There are a few methods on how to propagate a hostas plant. These plants can be propagated by using their seeds and stem cuttings, or you can also decide to divide your adult plant to grow another set of hostas plants. In this post, I will be introducing you to the best method to use to grow a hostas plant, by division. This way of propagating consider the easiest and most cost-friendly way to propagate a hostas plant. I will explain each step in detail so you are able to easily get your way around propagating them.
In addition to introducing you to the division method, I will also provide you with general information about hostas plants.
About Hostas Plant
Hosta is a genus of plants that are commonly known as hostas, plantain lilies, and is oftentimes also called by its Japanese name Giboshi. Hostas are a part of the Asparagaceae, a subfamily of Agavoideae that is native to the northern part of Asia.
Hostas are famously cultivated by gardeners for their foliage and their attractive and scented flowers. These plants magically appear each spring and spread their foliage to show their beautiful leaves. Hostas are also very convenient to grow, they are basically maintenance-free plants. They have a long lifespan that lasts for at least 25 to 35 years even if left alone.
How can you propagate a Hostas plant?
Most hostas plants are propagating by dividing a mother plant and planting the divisions. This method is probably the easiest and most cost-friendly method for propagating a hostas plant. This is the reason why it is the most used method by gardeners to propagate a hostas plant. Although hostas can propagate through seeds and stem cuttings.
Propagating a Hostas plant by division
- Prepare the tools you need
- First, you will need to find the proper tools that you will use to propagate your hostas plant; a spade, garden fork, or a knife. For the larger variety of hostas plants, you will need to use a shovel that has a sharp edge. Some of them can just be broken apart but you may end up needing to cut your other hostas plants to separate their divisions.
- Preparing the soil
- Before planting a hostas plant’s division, you would need to water the soil where you will plant them a day ahead to make sure that the soil is damp the next day.
- Dig around the clump of an adult hostas plant and lift it from the ground, you can use either the spade or fork. The depth that you need to dig varies depending on the hosta plant that you’re about to dig up. The average depth that you will have to dig will be at least 8 inches to 18 inches.
- Dividing the adult hostas plant
- After prying the whole clump out of the hole, you can start dividing from there. Dividing the whole plant into three different plants is the best way to ensure that each plant can survive. Keep an eye on each separate plant’s roots before dividing. Each one of them must have healthy roots attached to them.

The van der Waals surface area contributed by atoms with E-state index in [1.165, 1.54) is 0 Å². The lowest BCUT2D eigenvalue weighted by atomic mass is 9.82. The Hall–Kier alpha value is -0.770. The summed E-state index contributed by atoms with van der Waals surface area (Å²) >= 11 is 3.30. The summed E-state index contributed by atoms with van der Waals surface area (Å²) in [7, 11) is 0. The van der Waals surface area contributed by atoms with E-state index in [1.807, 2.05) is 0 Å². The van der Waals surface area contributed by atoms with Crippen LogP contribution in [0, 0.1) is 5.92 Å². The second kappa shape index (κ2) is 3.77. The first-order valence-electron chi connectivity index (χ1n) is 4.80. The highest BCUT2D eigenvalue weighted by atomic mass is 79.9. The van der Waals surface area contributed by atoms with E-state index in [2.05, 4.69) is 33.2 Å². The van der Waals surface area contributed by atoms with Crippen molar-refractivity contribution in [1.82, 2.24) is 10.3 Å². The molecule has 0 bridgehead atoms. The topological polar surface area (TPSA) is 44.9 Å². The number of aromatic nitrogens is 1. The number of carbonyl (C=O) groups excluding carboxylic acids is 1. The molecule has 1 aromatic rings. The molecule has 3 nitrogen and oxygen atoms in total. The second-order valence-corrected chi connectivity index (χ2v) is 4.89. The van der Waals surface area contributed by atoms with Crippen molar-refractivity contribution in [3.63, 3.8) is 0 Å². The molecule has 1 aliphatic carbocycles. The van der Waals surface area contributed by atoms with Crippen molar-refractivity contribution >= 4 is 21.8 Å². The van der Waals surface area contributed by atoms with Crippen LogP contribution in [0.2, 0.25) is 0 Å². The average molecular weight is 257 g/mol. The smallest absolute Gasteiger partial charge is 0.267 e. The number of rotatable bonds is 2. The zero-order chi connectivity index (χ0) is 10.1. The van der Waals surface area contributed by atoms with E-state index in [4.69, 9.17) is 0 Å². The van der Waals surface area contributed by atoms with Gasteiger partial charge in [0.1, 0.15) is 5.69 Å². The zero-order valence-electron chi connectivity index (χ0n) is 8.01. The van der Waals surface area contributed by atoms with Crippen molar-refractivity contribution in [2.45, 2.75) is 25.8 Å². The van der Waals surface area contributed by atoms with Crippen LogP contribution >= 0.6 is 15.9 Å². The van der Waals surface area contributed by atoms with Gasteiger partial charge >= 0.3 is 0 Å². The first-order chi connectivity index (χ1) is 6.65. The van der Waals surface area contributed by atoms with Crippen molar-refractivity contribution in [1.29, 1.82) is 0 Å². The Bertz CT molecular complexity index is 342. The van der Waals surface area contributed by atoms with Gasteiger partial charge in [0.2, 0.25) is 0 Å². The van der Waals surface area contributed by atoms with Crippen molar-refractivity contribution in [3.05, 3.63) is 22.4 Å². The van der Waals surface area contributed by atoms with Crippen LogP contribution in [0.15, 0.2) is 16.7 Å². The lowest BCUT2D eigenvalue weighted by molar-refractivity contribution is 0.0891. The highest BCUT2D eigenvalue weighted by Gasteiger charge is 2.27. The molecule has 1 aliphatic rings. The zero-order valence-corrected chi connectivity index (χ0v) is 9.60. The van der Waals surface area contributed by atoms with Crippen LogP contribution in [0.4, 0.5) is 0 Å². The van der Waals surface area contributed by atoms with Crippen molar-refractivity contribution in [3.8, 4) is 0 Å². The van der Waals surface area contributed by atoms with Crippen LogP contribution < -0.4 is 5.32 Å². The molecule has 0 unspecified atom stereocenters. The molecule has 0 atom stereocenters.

- Experienced gardeners just use a sharp spade to make one clean cut out of the adult hostas plant. While the less experienced ones gently shake away all the dirt and pull each division apart. The latter takes more time and a lot of patience than the former.
- Planting the divisions
- You can opt to add compost and other necessary nutrients to the soil where you’re about to plant your hostas plant divisions. You can also break the main clump and place them close together to get a fuller look.
- Plant these divisions in a shady spot to ensure the highest chance of successful propagation. Hostas plants are not drought-tolerant. For successful propagation, make sure that you receive adequate water and nutrients, and constantly give the roots a breathing space.
- Watering your hostas plant
- The young hostas plant will only require watering at least once a week if they are planted in a place that is shaded. However, during hot weather, you should increase the watering that you give to your hostas plants up to 3 times per week.
- An adult or a large hostas plant will require watering twice a week. During hot weather, the adult plant would ideally want to be given water every day especially if it is planted in an area where it is exposed to full sunlight.
Do Hostas like sun or shade?
Hostas plants thrive in a location that has partial to full shade. Although most hosta varieties can tolerate early sun, they would prefer a shady setting. They will droop in the hot afternoon sun, so a shady garden will prove to be an ideal environment for them. Hostas are shade-loving plants and like locations where sunlight will be unable to reach them.
What will happen if you don’t divide the plant?
Overcrowded Hostas start to clump, and the center of the clump eventually dies because it lacks the necessary nutrients needed in order to survive. Diving at it would prevent this scenario from happening. It is necessary to divide your plant every three to four years to keep them in its best condition.
Propagating a hostas plant is really easy. Growing hostas is a great way to provide color and variety to your garden. The steps required to successfully propagate one are very simple to follow. Not only that, but they also do not need much to take care of them as they can just grow and propagate on their own. The only thing that you would want to do is keep them from propagating too much as it will choke the plant that is in the center of the clump
Elizabeth Mcmillan is a passionate gardener with a strong interest in plants. She used to be a teacher, but Elizabeth has spent the last few years immersing herself in the world of plants, learning about their biology and cultural value and trying out different ways of growing them in her own garden. Elizabeth Mcmillan loves indoor plants, succulents, and cacti, and her friends and family know her as a plant care expert.